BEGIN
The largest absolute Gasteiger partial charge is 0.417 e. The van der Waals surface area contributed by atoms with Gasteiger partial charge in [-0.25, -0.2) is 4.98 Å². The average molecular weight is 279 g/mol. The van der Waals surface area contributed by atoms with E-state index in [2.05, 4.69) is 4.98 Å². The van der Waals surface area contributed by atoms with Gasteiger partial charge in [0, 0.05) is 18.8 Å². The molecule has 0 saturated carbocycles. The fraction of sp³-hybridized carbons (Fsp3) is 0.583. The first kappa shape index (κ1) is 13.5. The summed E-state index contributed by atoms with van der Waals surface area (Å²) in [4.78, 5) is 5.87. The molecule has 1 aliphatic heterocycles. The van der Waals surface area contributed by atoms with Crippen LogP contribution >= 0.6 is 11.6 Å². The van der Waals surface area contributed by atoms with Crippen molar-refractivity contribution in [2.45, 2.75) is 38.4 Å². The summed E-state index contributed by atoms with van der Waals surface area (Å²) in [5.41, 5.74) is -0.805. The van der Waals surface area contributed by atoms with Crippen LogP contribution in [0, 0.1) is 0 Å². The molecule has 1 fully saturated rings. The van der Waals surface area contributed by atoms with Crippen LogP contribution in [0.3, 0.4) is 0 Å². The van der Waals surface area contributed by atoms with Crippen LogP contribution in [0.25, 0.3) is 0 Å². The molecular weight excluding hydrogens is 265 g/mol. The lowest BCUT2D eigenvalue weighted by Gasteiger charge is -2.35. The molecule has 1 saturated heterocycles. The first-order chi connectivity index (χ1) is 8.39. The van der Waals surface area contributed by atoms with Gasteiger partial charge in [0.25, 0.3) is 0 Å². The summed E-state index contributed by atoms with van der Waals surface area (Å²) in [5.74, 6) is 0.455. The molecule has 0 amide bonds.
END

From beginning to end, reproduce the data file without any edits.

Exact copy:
The largest absolute Gasteiger partial charge is 0.417 e. The van der Waals surface area contributed by atoms with Gasteiger partial charge in [-0.25, -0.2) is 4.98 Å². The average molecular weight is 279 g/mol. The van der Waals surface area contributed by atoms with E-state index in [2.05, 4.69) is 4.98 Å². The van der Waals surface area contributed by atoms with Gasteiger partial charge in [0, 0.05) is 18.8 Å². The molecule has 0 saturated carbocycles. The fraction of sp³-hybridized carbons (Fsp3) is 0.583. The first kappa shape index (κ1) is 13.5. The summed E-state index contributed by atoms with van der Waals surface area (Å²) in [4.78, 5) is 5.87. The molecule has 1 aliphatic heterocycles. The van der Waals surface area contributed by atoms with Crippen LogP contribution >= 0.6 is 11.6 Å². The van der Waals surface area contributed by atoms with Crippen molar-refractivity contribution in [2.45, 2.75) is 38.4 Å². The summed E-state index contributed by atoms with van der Waals surface area (Å²) in [5.41, 5.74) is -0.805. The van der Waals surface area contributed by atoms with Crippen LogP contribution in [0, 0.1) is 0 Å². The molecule has 1 fully saturated rings. The van der Waals surface area contributed by atoms with Crippen LogP contribution in [0.3, 0.4) is 0 Å². The van der Waals surface area contributed by atoms with Crippen LogP contribution in [0.25, 0.3) is 0 Å². The molecular weight excluding hydrogens is 265 g/mol. The lowest BCUT2D eigenvalue weighted by Gasteiger charge is -2.35. The molecule has 1 saturated heterocycles. The first-order chi connectivity index (χ1) is 8.39. The van der Waals surface area contributed by atoms with Gasteiger partial charge in [0.25, 0.3) is 0 Å². The summed E-state index contributed by atoms with van der Waals surface area (Å²) in [5.74, 6) is 0.455. The molecule has 0 amide bonds.